You can flippantly agree with that if you like, but step back a bit — we’re not talking about endless bags of potato chips where half the content is always guaranteed to be air. If every person thought every album was always going to be the same way in the sense described — if in fact that could be proven to be the case, objectively — then it would make sense. Instead, it became an understandable but illogical canard, but one with just enough emotional impact to work. After all, we’d think, we’ve all been burned that way before, one way or another. True, doubtless — but constantly?

This may all seems little more than sophistry at this point; the cows have long since bolted, etc. etc. — pick a metaphor or simile you’re comfortable with. Still, even though I agree with there things are going now, I’m not thinking it was necessarily the baseline assumption made at the start of the decade — if anything, that was more an understandable excuse. Playlists, as the Idolator post notes, were the real turning point — the ability to rapidly search, organize and present material, whether through iTunes or iPods or something else again. The impact will continue to play out, of course.

More tomorrow, as I continue to work through all those CDRs…

Unpacking my digital library — first thoughts

For the past few days I’ve been engaged in a rather tedious but necessary task. One by one — by one — all those hundreds (and there are hundreds) of CDRs and DVDRs that I’ve accumulated over the years, all pretty much stuffed to the gills of mp3s and similar files I’ve ripped and the like, are being read and their contents shifted over to my new hard drive. It’s something I’ve just long wanted to do, and now the time is here to do it — arguably very, very late in the process, of course.

Looking back on that 136 list of mine from almost nine years back now, I’m both amused and gratified by my combination of naivete and relative insight:

While the hype regarding mp3s and so forth has mostly remained that during the latter part of the decade – from a strictly capitalist point of view, the market is promising but still very small, and limited by infrastructure and other technical issues – ten years will see this change radically. Enough initial toes-dipped-in-water scenarios have occurred, wherein increasingly bigger name acts have made songs available for free download to entice album purchases and, far more importantly, for download of a song for direct purchase independent of an album. While this is on the face of it little more than an extension of the basic philosophy of vinyl [and CD, etc.] singles, it’s not that hard to extend this situation wherein a musician can eschew formal ‘album’ releases in favor of simply uploading newer songs as they are recorded to a central location. From there, purchasers can take what they want, make their own mixes from an extensive back catalog, select some songs but not others from the newest batch, and so forth. No doubt discussion and planning for such a possible variety of approaches is going on right now, and will only accelerate.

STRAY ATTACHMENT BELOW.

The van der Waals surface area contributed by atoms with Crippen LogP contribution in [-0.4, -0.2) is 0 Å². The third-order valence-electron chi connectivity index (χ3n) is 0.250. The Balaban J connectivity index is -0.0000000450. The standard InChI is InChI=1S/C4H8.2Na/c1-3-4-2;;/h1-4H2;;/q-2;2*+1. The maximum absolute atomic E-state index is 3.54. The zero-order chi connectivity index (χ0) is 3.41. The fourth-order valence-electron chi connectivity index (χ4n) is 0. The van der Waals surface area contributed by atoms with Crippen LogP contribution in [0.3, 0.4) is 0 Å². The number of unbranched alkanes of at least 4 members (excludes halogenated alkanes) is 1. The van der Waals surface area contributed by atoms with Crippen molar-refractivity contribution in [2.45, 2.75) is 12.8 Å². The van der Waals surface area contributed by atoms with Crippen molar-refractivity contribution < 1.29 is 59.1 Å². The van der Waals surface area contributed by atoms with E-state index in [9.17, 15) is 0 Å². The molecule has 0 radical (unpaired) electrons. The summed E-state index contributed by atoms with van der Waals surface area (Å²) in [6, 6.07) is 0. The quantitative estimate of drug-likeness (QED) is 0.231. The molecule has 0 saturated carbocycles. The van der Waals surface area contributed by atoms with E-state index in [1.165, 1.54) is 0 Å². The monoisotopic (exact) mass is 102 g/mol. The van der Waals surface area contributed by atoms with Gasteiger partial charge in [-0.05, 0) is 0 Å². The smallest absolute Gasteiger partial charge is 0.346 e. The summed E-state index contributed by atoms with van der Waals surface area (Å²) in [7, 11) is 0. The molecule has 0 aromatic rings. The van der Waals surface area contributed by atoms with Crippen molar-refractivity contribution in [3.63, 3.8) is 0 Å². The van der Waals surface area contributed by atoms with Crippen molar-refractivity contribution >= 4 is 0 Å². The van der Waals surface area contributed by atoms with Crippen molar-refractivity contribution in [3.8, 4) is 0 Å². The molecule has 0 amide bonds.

Studying where this is all right and wrong would take forever, though I am intrigued how long it took for something like the In Rainbows situation — very vaguely forecasted here — to finally come about. In essence, it took that long for the market to be ready for it, and by ‘the market’ I mean everyone involved in it, from band to consumers and back again; it’s not that Radiohead were per se revolutionary — as was made clear over the past few months, they were perfect fine with the standard model so long as it was something they would be on better terms with than they were with EMI. In essence, it was a process of culmination at work — an act with a high enough profile to be able to publicize a certain approach just by idly announcing it on their website.

But that’s speculation on a different matter than what I’m doing right now, which involves — as I demi-romantically like to see it — freeing up all these files that have been sitting around, waiting to be listened to but for the most part just sitting around. Now, most of them will remain unheard in their new home as well — there just isn’t enough time in the day — but being able to call up random songs is always very entertaining. And this itself is not a new thing at all — these past few years, as assumptions about music have radically changed, so too have the methods of consumption.

Tackling another bit from my essay:

The album model is not set in stone, but a creation of the technologies and limitations available in the mid-century: how much you could fit on any one side of a vinyl slab, the attendant size of the product and need to create art or design works of that size, and so forth. As much as vinyl fetishists kicked against the compact disc dominance of the last two decades, CDs at least fit a familiar listening model still. The rise of this new model, which like every other musical medium will get increasingly cheaper and with wider access for both purchasing and actual creation of music, is a much different kettle of fish. Uniform ‘releases’ may become increasingly irrelevant when two different consumers judge the same batch of songs from an artist and select only those which please them, and therefore only keep those. If one person’s Album X is different from another’s, and both are notably different [in amounts of songs, running order, whatever] from ‘the Album X sessions’ database all tracks were downloaded from, the potential implications for both albums as an artifact and the methods in which recorded music collections are criticized will play out for years to come.

My biggest mistake here was of course the assumption of a base album as still being a big priority — it is in some corners, but not as much anymore. My ‘Album X sessions’ idea has played out but only in a very limited sense for a specific audience — for instance, New Pornographers fans, given the release of the ‘Executive Edition’ of Challengers. But the new model — driven of course in large part by Apple, but the Amazon mp3 Store provides a new model in turn — is increasingly becoming the model, tied up as it is with the assumption of entertainment as digitally-driven and downloaded, something that constantly gaining further ground in an overlapping series of waves.

I’ll have some more thoughts tomorrow about all this, and how I’ve been looking at all this process as I rip and transfer and store and finally fully create my new ‘record collection’ as such.